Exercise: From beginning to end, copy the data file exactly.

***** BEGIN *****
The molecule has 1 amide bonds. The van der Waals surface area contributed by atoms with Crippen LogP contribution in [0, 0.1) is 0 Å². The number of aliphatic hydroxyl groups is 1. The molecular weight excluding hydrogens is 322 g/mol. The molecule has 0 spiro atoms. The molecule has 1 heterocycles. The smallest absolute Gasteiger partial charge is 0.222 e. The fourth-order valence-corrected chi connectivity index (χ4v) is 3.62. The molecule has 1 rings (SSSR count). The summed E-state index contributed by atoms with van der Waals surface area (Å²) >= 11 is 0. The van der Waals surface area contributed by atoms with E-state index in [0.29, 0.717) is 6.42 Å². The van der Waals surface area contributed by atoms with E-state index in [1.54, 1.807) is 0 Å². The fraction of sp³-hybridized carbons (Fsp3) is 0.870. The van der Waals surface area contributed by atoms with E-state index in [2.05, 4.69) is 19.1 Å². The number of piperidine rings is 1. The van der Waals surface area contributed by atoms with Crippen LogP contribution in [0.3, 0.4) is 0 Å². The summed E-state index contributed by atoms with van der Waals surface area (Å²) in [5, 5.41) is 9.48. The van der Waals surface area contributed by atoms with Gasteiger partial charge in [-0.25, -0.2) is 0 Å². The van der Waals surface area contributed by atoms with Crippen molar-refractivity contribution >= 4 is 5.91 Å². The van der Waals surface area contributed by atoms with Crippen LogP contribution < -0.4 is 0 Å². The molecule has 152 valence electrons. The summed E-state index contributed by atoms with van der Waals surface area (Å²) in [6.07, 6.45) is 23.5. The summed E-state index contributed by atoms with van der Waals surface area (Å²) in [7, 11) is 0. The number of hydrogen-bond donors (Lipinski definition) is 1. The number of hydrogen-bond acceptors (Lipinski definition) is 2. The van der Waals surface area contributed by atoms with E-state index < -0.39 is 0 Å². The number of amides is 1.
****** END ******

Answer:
The molecule has 1 amide bonds. The van der Waals surface area contributed by atoms with Crippen LogP contribution in [0, 0.1) is 0 Å². The number of aliphatic hydroxyl groups is 1. The molecular weight excluding hydrogens is 322 g/mol. The molecule has 0 spiro atoms. The molecule has 1 heterocycles. The smallest absolute Gasteiger partial charge is 0.222 e. The fourth-order valence-corrected chi connectivity index (χ4v) is 3.62. The molecule has 1 rings (SSSR count). The summed E-state index contributed by atoms with van der Waals surface area (Å²) >= 11 is 0. The van der Waals surface area contributed by atoms with E-state index in [0.29, 0.717) is 6.42 Å². The van der Waals surface area contributed by atoms with E-state index in [1.54, 1.807) is 0 Å². The fraction of sp³-hybridized carbons (Fsp3) is 0.870. The van der Waals surface area contributed by atoms with E-state index in [2.05, 4.69) is 19.1 Å². The number of piperidine rings is 1. The van der Waals surface area contributed by atoms with Crippen LogP contribution in [0.3, 0.4) is 0 Å². The summed E-state index contributed by atoms with van der Waals surface area (Å²) in [5, 5.41) is 9.48. The van der Waals surface area contributed by atoms with Gasteiger partial charge in [-0.25, -0.2) is 0 Å². The van der Waals surface area contributed by atoms with Crippen molar-refractivity contribution >= 4 is 5.91 Å². The van der Waals surface area contributed by atoms with Crippen LogP contribution < -0.4 is 0 Å². The molecule has 152 valence electrons. The summed E-state index contributed by atoms with van der Waals surface area (Å²) in [6.07, 6.45) is 23.5. The summed E-state index contributed by atoms with van der Waals surface area (Å²) in [7, 11) is 0. The number of hydrogen-bond donors (Lipinski definition) is 1. The number of hydrogen-bond acceptors (Lipinski definition) is 2. The van der Waals surface area contributed by atoms with E-state index < -0.39 is 0 Å². The number of amides is 1.